Buhle Nkalashe, a Design Indaba Emerging Creative for 2022, is a painter and fashion designer who loves patterns. His powerful mixed-media paintings interrogate black identity and seek to confront colonial narratives, while his colourful fashion items fuse traditional cultural symbols in wholly unique ways.
The Cape Town-based creative, who left advertising to become a full-time artist in 2019, tells us about what inspires him to create.
1. Tell us more about the intersection between painting and fashion, and how one feeds the other in your work?
Today, art can be interpreted or projected through many elements. Fashion can be a way to project art in a different form.
2. What inspired you to incorporate traditional Xhosa, Zulu and Ndebele patterns into your work, and what is your working process like?
I celebrate South African people and their cultural heritage. I appreciate this beauty through my interpretation of traditional patterns borrowed from isiXhosa, isiZulu and Ndebele cultures. I feel these patterns and colours are a strong symbol of South African ethnicity. I use oil and acrylic paint, as well as oil pastels on canvas, to layer the patterns and colours that make up my artworks.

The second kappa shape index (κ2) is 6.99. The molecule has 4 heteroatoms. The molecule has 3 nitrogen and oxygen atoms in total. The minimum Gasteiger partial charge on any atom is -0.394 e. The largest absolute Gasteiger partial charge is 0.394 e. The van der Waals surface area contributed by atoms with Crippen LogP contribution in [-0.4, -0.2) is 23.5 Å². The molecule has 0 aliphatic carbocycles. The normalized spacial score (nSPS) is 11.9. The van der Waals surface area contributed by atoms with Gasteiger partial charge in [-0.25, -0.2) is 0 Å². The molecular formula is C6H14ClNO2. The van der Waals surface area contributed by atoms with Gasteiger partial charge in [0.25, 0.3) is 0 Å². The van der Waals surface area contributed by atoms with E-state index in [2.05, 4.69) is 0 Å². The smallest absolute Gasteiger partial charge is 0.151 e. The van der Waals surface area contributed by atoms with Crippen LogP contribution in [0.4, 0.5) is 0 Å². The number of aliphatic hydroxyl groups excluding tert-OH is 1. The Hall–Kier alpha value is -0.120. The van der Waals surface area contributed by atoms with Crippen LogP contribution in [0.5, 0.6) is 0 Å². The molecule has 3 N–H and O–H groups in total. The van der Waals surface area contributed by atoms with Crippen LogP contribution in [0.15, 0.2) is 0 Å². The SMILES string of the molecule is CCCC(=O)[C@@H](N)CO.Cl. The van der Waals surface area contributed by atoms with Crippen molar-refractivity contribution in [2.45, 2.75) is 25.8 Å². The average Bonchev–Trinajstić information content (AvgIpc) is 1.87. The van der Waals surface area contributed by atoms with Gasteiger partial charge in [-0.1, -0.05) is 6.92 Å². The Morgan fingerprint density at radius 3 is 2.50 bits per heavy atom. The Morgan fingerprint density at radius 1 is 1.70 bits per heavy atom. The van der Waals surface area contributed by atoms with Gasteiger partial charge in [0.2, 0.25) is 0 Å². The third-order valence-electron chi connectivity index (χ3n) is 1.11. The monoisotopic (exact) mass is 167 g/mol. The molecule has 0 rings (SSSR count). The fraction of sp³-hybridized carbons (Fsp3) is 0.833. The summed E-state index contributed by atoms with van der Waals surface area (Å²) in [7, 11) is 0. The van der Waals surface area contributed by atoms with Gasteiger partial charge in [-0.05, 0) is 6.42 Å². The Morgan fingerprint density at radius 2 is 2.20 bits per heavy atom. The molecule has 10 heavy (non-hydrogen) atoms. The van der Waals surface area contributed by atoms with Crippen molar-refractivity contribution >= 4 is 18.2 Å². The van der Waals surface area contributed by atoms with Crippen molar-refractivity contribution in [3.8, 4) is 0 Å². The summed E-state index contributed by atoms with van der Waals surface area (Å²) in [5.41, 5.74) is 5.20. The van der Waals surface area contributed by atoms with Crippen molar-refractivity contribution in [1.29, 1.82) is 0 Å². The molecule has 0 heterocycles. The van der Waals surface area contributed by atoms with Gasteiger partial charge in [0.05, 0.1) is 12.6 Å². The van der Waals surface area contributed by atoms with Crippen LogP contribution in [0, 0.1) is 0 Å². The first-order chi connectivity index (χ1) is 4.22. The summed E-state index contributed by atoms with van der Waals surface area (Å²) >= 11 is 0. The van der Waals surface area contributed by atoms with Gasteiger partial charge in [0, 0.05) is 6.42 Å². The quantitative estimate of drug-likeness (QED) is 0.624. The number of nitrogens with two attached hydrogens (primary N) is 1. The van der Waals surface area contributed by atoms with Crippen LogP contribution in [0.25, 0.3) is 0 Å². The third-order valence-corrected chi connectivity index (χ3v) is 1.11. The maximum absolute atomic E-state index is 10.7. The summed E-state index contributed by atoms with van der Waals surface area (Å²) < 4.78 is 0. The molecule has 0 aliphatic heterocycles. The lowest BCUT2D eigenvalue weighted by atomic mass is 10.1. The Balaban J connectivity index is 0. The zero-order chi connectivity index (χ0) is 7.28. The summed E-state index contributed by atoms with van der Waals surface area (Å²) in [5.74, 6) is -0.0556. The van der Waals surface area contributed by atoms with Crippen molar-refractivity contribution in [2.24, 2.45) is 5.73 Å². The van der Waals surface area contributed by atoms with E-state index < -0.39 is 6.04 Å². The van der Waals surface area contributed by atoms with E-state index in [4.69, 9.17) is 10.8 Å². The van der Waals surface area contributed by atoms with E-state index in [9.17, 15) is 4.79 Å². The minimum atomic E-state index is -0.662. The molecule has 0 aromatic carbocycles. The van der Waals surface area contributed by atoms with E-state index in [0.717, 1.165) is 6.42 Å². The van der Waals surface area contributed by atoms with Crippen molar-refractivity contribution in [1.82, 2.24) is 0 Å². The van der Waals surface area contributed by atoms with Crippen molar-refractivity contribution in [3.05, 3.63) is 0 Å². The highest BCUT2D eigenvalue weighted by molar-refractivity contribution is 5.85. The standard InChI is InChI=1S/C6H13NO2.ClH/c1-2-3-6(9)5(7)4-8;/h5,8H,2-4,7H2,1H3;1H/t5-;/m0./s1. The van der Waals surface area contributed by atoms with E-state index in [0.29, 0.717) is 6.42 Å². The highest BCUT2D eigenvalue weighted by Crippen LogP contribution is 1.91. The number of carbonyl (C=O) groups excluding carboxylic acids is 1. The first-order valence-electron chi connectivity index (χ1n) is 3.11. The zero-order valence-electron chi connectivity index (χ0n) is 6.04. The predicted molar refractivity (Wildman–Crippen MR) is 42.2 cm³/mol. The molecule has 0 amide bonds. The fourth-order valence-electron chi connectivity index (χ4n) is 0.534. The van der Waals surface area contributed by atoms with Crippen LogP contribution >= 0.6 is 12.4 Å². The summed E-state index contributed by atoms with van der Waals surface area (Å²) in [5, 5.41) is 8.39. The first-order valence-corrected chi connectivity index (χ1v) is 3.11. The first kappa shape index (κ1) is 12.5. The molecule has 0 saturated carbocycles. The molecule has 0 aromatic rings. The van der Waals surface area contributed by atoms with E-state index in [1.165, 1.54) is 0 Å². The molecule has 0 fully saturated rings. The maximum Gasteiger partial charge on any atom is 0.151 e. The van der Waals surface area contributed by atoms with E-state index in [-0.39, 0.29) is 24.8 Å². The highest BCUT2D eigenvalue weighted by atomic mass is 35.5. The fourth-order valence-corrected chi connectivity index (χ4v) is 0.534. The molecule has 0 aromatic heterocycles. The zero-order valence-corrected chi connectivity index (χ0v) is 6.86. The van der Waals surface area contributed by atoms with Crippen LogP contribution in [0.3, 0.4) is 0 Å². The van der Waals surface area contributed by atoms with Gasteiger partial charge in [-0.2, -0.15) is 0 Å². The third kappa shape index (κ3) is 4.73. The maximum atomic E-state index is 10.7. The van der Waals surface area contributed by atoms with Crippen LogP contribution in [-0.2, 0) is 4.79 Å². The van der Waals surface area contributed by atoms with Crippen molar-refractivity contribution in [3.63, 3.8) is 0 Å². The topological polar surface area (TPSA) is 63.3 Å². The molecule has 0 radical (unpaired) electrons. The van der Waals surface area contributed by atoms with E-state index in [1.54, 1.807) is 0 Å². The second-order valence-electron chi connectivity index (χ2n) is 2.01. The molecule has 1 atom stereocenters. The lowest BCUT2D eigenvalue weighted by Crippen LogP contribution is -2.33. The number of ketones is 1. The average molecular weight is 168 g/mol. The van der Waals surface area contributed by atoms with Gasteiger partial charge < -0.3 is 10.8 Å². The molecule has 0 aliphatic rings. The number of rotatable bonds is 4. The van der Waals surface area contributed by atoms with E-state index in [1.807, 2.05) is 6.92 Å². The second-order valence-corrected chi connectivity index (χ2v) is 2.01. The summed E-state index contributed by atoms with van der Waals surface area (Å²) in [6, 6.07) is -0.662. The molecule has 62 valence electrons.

3. Celebrating Africa in a colourful, positive way is central to your work - what do you love most about the continent and its people, and how does this feed your creativity?
The vibrancy of colour. As part of my Xhosa culture, I was exposed to traditional clothing at many cultural events and ceremonies. I like to reimagine these patterns in a contemporary African setting to create a new, hybrid South African identity.
4. Who are your greatest influences, and why?
One of my influences is Laduma Ngxokolo (MaXhosa). I love the way he borrows isiXhosa colours and patterns from his culture and reimagines them in a contemporary African setting.
5. What is your vision for your work – where will it take you in ten years' time?
It is difficult to say because creatives evolve all the time. I do see myself exploring other avenues in art and fashion.
Credits: Buhle Nkalashe